Helen Sommers Building Achieves LEED Platinum Certification

In April 2018, the USGBC certified the Helen Sommers Building (formerly the 1063 Block Replacement project) as LEED Platinum. Sellen and ZGF Architects partnered as a design-build team for the project, located on the state Capitol Campus in Olympia, in late 2013. The team worked closely with the owner, the Washington State Department of Enterprise Services (DES), to set energy performance goals that aligned with the values of DES.

Today, occupied by the Washington State Patrol and multiple state legislative offices, the building is expected to perform within the top 1% of buildings nationally in energy efficiency. It’s Sellen’s third LEED Platinum project (and our second with ZGF) and it was recently lauded by Governor Jay Inslee.

“This building exemplifies the types of innovation we want in Washington state,” Inslee said. “It is in the best interest of our state to take sustainability seriously, and at the state’s capitol, we have a special obligation to lead by example.”

Sustainable features include:

  • 71.4% reduction in CO2 equivalent emissions compared to the average office building. The impact of that is equal to removing 291 cars off the road for a year, or saving all electricity use in 204 homes for a year.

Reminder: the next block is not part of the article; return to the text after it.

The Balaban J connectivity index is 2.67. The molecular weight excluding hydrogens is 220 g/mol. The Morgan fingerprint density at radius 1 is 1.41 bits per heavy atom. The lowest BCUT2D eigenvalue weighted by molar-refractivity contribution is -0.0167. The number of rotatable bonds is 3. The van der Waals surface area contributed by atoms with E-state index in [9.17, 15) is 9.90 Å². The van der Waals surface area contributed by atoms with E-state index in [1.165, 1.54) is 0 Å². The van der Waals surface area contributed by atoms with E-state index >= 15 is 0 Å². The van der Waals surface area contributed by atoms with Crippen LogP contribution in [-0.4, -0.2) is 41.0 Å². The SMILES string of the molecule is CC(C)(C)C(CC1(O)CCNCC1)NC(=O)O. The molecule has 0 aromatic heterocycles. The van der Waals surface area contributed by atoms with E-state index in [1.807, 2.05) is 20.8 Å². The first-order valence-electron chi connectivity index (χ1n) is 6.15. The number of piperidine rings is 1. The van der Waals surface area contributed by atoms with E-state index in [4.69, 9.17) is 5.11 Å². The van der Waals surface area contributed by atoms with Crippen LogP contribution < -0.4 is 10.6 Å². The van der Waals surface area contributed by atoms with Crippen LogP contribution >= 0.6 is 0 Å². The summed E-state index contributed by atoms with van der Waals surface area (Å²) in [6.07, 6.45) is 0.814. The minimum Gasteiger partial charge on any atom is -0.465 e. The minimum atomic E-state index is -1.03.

• Concrete mixes used for the project reduced embodied greenhouse gas emissions by 31% compared to average mix designs in the U.S.
  • 10.63% of the building’s energy is from renewable solar power. This is equivalent to 166,447 kilowatt hours (kWh) per year — enough energy to power 13 homes for a year.
  • Highly efficient LED lighting, controlled by daylight sensors, minimizes unnecessary energy use, saving CO2 emissions equal to burning 141,988 pounds of coal each year. The energy saved from these LED fixtures is enough to power 19 homes for a year.
  • 75% of the heating comes from heat recovery chillers and ground source heat exchangers that use geothermal energy from the earth. The system saves the equivalent greenhouse gas emissions of a vehicle traveling 318,082 miles per year.

Congratulations to everyone who played a role in this achievement in sustainability. The new building will serve Washington and its residents for decades.

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